Is it 12% or 52%? Turks disagree on jobless rate
The coronavirus pandemic has fueled unemployment across the world and Turkey, whose economy was already ailing, is not an exception. But when it comes to measurement, the figures vary, though none of them is wrong per se, depending on the technical definitions of unemployment. According to official figures released last week, Turkey’s unemployment rate improved slightly to 12.8% in April despite the raging pandemic, while alternative calculations show that more than 50% were left out of work.
The calculation method of the Turkish Statistical Institute (TUIK) is based on the “narrow” definition of unemployment, which is the most widely used across the world. Accordingly, unemployment surveys make a distinction between those who describe themselves as jobless, depending on whether they have actively looked for a job. Those who have not looked for a job in the past four weeks are not considered part of the labor force and thus not counted as jobless.
So, even though many respondents may have not looked for a job because of the pandemic, the TUIK’s calculation remains based on the “narrow” definition of unemployment; hence the institute found that Turkey’s unemployment rate declined to 12.8% in April, from 13% in the same period in 2019.
This may sound as black humor, but the institute has a sound counterargument — it is tasked with measuring unemployment according to the “narrow” definition, and producing data beyond that definition is not part of its job.
Still, the institute provides figures on the hopeless unemployed who have stopped looking for work. Those people are categorized as “outside the labor force.” So, using those figures one can calculate the country’s unemployment rate according to the “broad” definition, factoring in the hopeless. This brings the April rate to 24.6%, almost double the official one.
Taking into account a number of other factors, some researchers estimate that up to 52.2% of the labor force was out of work in April. The official measurement of unemployment has always been disputed in Turkey, but never before has the difference reached 40 percentage points.
Essentially, neither the TUIK nor the Treasury and Finance Ministry have raised objections to the 24.6% rate as it is based on the TUIK’s own data.
Renowned Turkish economist Mahfi Egilmez calls the 24.6% rate “the closest to reality,” counting in both the 3.8 million people who have actively searched but failed to find jobs and the 4.6 million jobless who have stopped looking for work, mostly out of despair. Egilmez said, “The growing disconnect between the official and broad unemployment rates in recent times could be explained with several reasons such as the jobless losing hope of finding work due to the economy’s failure to grow and turning to personal connections [to find work] instead of using official channels. Another reason for the big disconnect in the past two months is that the jobless refrained from going out to apply for jobs out of health concerns due to the COVID-19 pandemic.”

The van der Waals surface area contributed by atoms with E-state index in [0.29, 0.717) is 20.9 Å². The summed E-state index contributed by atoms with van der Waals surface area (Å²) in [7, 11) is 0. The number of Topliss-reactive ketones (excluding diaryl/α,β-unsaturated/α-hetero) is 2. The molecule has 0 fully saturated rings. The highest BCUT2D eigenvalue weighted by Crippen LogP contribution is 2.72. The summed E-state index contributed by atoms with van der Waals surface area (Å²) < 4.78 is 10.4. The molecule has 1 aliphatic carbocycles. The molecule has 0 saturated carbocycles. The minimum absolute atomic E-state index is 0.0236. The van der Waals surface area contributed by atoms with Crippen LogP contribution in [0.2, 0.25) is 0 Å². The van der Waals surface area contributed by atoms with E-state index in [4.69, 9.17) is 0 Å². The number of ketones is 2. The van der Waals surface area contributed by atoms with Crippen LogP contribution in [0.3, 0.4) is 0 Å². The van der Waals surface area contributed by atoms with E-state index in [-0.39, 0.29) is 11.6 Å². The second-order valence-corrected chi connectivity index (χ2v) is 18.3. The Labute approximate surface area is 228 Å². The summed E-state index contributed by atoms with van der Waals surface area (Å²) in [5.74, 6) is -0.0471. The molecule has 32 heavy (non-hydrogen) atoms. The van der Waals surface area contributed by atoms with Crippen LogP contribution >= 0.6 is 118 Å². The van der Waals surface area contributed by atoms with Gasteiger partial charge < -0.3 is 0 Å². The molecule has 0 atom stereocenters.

Another prominent economist, Seyfettin Gursel, draws attention to the “grave” deterioration in the labor force participation rate. On a sharp decline since December, the rate dropped to 47.5% in April, regressing to the level of August 2012. “Millions of people have left the labor market in a mere five months,” Gursel writes. “We are back to where we stood eight years ago after experiencing a good upward trend thanks especially to women, who were joining the labor force at a fast pace.”
The number of working people was down by 2.6 million in April from the same period in 2019, with half of the decrease stemming from the services sector. But there are also those out of work who appear in the category of the employed.
As part of measures to cushion the impact of the pandemic, the government banned layoffs, allowing only furloughs in return for assistance payments from the Unemployment Insurance Fund. According to data released by the fund, more than 5 million people have received “financial aid” and “short working payments,” keeping their job contracts but relying on government support for periods of three to six months. They are not considered as jobless, but have actually been out of work.
Furthermore, TUIK data show that working people, including many small producers and shopkeepers, worked an average of 39 hours per week in April, down from 45 hours before the pandemic. This, too, could be considered as job loss or, in a sense, employment loss or unemployment caused by the pandemic and restrictions to contain the contagion.
The research center of DISK, one of Turkey’s main trade union confederations, makes a calculation factoring in also those out of work among the officially employed and the working-hour losses, to find that 17.7 million people were out of work in April in the broadest sense of unemployment, corresponding to 52.2% of the labor force.
No doubt, such staggering calculations pertain only to April and are closely related to the fallout of the coronavirus pandemic. The figures are likely to improve in the coming months, barring perhaps the data for May, as Ankara reopened the economy in June despite the ongoing spread. Since then, consumer demand has relatively increased and business has livened up. The jobless discouraged by the pandemic are now out looking for work. Some have already found jobs or returned to old workplaces.
Still, the broad unemployment rate could hardly return to its pre-pandemic level of 22% because the halt in investments continues, consumer demand has yet to return to its old level and the vital tourism sector is agonizing. Capacity drops are seen in many other branches of the services sector and the industry.
In sum, the pressure of unemployment and therefore impoverishment will continue to be the main factor jouncing Turkey’s economy and politics.
By: Mustafa Sonmez